I had a few experiences of tragedies in childhood and later on there was the demolition of Babri Masjid, the Gujarat riots and some other mishaps that hurt me deeply but nothing gave me such a jolt as a brief interaction with an elderly man in a nondescript small town in central India during my visit as part of my job as a journalist.

It was during the assembly election in 2003 and I had just reached the town in the wee hours. Barely a couple of pan/cigarette shops at the station were open. I came out of the taxi to take a look at the place when I saw an elderly man, around 60 years of age, who had probably returned after a morning walk was sitting at the bench.


I was to cover the political mood of the place before the election and being new to the town I asked him."Dada ji, yahan kaisa mahaul hai?" The question was to assess the political climate of the area that whether the wind was blowing in favour of Congress or BJP [the area has no presence of any third force].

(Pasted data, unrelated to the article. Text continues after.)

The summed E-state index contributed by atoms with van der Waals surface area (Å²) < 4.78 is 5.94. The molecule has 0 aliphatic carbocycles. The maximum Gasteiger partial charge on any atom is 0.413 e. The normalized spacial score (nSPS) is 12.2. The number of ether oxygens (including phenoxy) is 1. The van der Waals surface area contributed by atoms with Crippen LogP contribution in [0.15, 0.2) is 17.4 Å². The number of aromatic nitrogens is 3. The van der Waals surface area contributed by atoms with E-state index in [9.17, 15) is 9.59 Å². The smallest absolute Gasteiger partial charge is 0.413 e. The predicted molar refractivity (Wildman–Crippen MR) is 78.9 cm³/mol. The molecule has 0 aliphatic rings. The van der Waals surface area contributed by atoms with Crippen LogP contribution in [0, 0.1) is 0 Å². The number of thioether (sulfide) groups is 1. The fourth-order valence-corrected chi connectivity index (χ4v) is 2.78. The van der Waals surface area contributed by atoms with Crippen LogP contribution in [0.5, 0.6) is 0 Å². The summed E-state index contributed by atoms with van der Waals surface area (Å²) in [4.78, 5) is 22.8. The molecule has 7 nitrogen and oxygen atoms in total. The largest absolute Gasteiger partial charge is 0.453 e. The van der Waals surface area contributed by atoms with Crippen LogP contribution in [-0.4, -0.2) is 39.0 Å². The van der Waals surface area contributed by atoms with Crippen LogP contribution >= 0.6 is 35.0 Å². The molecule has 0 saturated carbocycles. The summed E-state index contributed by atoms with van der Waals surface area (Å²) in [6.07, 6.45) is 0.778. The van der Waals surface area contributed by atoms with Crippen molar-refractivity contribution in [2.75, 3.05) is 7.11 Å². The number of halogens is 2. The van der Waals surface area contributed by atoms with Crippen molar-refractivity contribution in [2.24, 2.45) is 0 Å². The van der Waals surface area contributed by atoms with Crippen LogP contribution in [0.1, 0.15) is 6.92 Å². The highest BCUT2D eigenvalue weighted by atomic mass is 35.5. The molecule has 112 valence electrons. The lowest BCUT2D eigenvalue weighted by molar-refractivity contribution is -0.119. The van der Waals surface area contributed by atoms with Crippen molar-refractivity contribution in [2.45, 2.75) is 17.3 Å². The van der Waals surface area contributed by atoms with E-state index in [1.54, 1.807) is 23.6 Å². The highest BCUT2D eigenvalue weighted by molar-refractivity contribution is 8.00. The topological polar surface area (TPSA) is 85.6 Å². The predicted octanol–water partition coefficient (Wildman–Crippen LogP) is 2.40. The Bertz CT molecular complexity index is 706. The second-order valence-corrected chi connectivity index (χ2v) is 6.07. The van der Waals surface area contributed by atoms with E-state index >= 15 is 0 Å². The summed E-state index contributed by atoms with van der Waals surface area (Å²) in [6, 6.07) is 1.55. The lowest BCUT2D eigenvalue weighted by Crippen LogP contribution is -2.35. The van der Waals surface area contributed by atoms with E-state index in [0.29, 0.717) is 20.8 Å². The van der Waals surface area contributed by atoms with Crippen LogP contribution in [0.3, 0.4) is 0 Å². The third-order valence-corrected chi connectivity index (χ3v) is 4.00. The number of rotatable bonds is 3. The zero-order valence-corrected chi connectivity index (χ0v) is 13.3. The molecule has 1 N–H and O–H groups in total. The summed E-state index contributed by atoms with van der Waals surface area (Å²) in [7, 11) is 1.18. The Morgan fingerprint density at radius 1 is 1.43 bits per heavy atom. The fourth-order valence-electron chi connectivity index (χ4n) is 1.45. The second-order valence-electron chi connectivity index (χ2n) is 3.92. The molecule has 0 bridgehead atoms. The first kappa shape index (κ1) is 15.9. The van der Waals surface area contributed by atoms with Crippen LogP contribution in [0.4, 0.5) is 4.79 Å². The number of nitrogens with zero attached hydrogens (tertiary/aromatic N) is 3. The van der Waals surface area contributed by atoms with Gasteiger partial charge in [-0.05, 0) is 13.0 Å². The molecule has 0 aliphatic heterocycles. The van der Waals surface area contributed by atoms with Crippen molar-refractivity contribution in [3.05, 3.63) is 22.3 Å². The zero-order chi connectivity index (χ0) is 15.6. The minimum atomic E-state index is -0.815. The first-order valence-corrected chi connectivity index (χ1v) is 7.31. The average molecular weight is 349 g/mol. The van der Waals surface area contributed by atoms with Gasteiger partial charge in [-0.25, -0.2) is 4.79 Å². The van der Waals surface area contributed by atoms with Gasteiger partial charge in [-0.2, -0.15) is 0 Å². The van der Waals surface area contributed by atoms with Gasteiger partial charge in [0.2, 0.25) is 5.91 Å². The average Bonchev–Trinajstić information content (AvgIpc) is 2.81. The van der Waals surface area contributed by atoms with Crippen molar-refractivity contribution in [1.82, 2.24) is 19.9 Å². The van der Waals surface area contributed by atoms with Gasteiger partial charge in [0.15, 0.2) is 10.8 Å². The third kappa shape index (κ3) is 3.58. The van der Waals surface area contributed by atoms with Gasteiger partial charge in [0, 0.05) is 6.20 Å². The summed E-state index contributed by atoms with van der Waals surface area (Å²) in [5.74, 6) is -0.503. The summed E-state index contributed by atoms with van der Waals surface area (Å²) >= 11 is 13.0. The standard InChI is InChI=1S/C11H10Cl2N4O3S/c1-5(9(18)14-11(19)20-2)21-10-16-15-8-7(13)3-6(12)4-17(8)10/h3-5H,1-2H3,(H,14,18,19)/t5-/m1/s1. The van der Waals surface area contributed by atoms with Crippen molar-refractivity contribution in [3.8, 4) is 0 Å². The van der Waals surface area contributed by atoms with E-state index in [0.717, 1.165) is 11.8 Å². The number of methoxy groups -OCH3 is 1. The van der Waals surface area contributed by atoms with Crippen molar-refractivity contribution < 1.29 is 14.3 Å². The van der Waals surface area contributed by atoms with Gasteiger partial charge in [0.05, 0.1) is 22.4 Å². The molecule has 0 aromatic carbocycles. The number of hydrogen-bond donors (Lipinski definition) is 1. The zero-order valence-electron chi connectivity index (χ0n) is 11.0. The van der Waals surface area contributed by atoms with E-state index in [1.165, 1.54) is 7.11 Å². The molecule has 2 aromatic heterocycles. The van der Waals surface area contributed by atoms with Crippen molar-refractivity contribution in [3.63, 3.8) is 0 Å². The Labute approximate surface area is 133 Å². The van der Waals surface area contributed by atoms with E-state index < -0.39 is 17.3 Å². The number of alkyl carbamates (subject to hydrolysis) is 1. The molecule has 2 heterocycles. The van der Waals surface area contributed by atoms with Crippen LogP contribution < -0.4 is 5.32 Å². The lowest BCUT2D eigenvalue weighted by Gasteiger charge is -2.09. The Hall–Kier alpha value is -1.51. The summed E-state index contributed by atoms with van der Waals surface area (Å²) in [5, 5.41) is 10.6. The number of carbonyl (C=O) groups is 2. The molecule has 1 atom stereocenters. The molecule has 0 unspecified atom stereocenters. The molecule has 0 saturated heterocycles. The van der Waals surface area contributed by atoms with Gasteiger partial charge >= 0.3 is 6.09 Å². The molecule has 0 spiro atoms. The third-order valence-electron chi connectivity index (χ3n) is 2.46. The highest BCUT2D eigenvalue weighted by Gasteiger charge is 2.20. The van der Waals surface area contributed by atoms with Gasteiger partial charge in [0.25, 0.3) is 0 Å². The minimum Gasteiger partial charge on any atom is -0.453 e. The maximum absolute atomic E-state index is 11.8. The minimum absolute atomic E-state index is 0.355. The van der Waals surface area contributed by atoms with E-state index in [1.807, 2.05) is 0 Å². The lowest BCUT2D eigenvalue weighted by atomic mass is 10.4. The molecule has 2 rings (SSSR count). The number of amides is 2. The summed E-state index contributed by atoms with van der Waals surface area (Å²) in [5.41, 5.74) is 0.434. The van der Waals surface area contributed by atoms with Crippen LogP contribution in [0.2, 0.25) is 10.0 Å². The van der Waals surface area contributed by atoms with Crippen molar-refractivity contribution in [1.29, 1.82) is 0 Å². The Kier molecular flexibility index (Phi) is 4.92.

Barely had I finished my sentence that the man erupted like a volcano. 'Sab se badi museebat to yahi hain', he pointed to the other side of the station and the pan kiosks. Seeing my blank face, he got more specific...'Yeh Musalmaan, saale ek ke sattarah moot hain'. (moot=piss, sattarah=17)

My reaction was of absolute shock. Clearly, he could not even think that this journalist could have been a Muslim. He suddenly got conscious and changed the topic, started asking me a lot of questions but I was so shaken by the ferocity of this statement I could not help but move away.